A Mississippi reject for the California Constitution?
For years, whatever their troubles, however lousy their school test scores or healthcare or crime stats, the other 49 states have been able to say, "Thank God for Mississippi –- at least there’s one state worse off than we are."
Will California still be able to say that next year?
It doesn't take much to come up with an idea for a ballot initiative in California and get the go-ahead from the secretary of state's office to collect signatures. The hard part is getting the hundreds of thousands of signatures to get it on the ballot, and the millions of dollars to get voters to vote for it.
So this may be the first –- and the last -– that you hear about the California version of Mississippi's "personhood" amendment.
Mississippi's Amendment 26 would have changed that state's constitution to define a "person" as a fertilized egg. One egg plus one sperm equals you, or me, and all the legal rights thereunto.
The amendment was so extreme that even Mississippi said no. This month, Mississippi's voters rejected it, and it wasn't close.
It wasn't just because of all the jokes about pregnant women in the carpool lanes. (A pregnant California woman ticketed for zipping down the carpool lane of the Costa Mesa Freeway all by her lonesome in 1987 went to court, arguing that her fetus was a passenger. She lost.)
Even abortion opponents, and there are plenty in Mississippi, were uneasy about this one. Amendment 26 would have outlawed not only abortion but some forms of birth control, like the IUD.
Doctors performing in vitro fertilizations might have been charged with crimes if embryos didn't survive. And the amendment made no exceptions for rape, none for incest, none for a fatally deformed fetus.
The Mayo Clinic estimates that as many as 15% to 20% of known pregnancies end in miscarriage, but the actual number is "much higher"; many spontaneous miscarriages can occur even before the woman knows she's pregnant, because of some genetic or other medical problem with the fertilized egg. Even the zygote stage, between one and four days into a pregnancy, would have been defined under Mississippi's measure as a person.
Why am I telling Californians this? Because someone's trying to rerun Mississippi's reject in California.
Here's the official language:
CONSTITUTIONAL DEFINITION OF A PERSON. INITIATIVE CONSTITUTIONAL AMENDMENT. Defines "person" as including all living human beings from the beginning of their biological development as human organisms, for purposes of state constitutional protections of due process and equal protection. Eliminates state constitutional protections of due process and equal protection for non-biological entities, such as corporations. Summary of estimate by Legislative Analyst and Director of Finance of fiscal impact on state and local government: Costs from the establishment of due process and equal protection rights for zygotes, embryos, and fetuses, potentially in the tens of millions of dollars annually.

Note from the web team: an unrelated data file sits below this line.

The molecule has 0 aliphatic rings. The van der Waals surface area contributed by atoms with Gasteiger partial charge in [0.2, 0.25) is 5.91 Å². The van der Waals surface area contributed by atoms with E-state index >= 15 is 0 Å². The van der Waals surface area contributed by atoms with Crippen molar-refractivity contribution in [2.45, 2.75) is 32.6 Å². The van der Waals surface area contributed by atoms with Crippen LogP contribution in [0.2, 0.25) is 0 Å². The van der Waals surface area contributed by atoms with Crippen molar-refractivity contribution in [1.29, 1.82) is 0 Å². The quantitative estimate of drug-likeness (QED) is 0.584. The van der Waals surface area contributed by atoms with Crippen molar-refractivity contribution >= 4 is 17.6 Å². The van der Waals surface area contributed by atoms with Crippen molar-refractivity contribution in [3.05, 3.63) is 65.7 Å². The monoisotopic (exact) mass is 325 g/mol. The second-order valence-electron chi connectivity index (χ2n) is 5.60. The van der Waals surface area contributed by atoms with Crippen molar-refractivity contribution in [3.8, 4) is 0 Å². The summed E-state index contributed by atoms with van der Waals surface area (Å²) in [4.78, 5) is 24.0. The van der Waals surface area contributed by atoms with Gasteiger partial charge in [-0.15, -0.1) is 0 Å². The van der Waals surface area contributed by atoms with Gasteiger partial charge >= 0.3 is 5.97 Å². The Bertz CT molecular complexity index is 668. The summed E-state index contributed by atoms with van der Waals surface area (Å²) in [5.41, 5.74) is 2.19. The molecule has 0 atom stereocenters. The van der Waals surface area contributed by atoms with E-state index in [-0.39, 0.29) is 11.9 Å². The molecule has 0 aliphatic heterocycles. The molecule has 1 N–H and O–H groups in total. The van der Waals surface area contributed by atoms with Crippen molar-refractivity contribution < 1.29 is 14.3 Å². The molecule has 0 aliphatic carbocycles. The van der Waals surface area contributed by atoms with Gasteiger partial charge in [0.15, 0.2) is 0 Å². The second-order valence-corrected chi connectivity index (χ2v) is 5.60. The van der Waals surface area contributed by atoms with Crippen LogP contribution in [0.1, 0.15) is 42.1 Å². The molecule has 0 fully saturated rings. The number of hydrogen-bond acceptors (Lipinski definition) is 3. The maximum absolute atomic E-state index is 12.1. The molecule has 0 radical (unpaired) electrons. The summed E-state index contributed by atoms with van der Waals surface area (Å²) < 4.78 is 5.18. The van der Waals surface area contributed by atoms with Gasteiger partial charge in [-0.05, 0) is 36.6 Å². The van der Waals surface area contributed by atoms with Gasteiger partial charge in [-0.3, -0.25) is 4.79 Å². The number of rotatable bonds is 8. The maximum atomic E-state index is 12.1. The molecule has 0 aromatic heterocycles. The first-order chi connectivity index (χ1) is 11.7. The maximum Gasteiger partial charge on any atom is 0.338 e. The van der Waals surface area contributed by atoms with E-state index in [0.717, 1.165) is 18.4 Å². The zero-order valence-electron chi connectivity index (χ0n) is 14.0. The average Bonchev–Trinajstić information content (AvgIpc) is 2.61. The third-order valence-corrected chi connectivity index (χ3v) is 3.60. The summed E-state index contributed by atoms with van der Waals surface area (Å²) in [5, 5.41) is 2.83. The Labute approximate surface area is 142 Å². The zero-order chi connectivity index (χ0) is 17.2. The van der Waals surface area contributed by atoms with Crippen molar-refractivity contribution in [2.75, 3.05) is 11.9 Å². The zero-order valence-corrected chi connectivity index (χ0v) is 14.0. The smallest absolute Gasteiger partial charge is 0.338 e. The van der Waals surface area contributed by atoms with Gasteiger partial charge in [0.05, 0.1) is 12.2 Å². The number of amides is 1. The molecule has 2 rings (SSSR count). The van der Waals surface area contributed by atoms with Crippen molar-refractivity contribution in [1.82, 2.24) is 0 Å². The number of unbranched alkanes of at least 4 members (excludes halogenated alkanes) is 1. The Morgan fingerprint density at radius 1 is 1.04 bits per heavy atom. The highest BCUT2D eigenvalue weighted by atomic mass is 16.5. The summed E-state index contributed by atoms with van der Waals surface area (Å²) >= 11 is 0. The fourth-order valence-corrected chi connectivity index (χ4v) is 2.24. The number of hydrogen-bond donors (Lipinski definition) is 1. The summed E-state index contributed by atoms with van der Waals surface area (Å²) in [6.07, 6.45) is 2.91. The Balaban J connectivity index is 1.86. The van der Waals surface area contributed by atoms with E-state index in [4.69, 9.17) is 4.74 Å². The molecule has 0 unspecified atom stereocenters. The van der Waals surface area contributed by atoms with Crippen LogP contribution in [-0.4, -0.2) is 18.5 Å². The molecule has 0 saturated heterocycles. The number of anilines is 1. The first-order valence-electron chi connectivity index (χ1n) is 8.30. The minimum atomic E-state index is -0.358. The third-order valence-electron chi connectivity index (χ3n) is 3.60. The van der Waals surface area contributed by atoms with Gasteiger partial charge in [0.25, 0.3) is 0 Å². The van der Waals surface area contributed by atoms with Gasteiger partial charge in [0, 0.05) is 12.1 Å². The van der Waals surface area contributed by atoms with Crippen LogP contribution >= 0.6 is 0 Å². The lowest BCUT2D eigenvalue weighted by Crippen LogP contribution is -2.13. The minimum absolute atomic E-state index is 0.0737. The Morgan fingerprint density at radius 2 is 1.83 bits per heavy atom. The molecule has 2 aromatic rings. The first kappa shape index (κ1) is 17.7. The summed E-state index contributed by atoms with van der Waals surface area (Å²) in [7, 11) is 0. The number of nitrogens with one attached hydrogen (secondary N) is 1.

Colorado voters have rejected a version of this, twice. For anyone who's going state-shopping for a big antiabortion case to take to the Supreme Court, California doesn't seem like a promising place to go, and this doesn't seem like a promising law to do it. After all, "even Mississippi … "
But did you notice the twist on this version? It tries to broaden its appeal with a populist, Occupy-minded provision ending constitutional protections for "non-biological entities, such as corporations."
This component not only challenges the U.S. Supreme Court ruling granting corporations the rights of living people, but I wonder whether this would pass California's legal muster, for simple procedural reasons.
I have read that under California's ''single subject rule,'' a single initiative cannot legally try to accomplish two different things at once, in this case two constitutional provisions that seem only tenuously related.
The attorney general's office has signed off on this, so I suppose it has met the standards -– still, it seems like the election version of throwing a change-up.
Does "personhood" law mean the government can go through your trash looking for pregnancy tests? Can women claim tax deductions for dependents a couple of times a year, and then say they thought they were pregnant but they were wrong? How about installing ultrasound machines at every airport and DMV? Would the government investigate miscarriages?
As for the disquieting social and civil rights implications of the "personhood" part, well -- "The Handmaid's Tale," anyone?
And if, by any remote stretch of the imagination and the constitution, this were to get on the ballot and pass, commuters look out -- the carpool lanes really would be filled with pregnant drivers.
-- Patt Morrison
Photo: Christi Chandler, a proponent for the so-called personhood amendment, waves her sign at drivers in the midst of last-minute campaigning on Nov. 8 in Madison, Miss. Credit: Rogelio V. Solis / Associated Press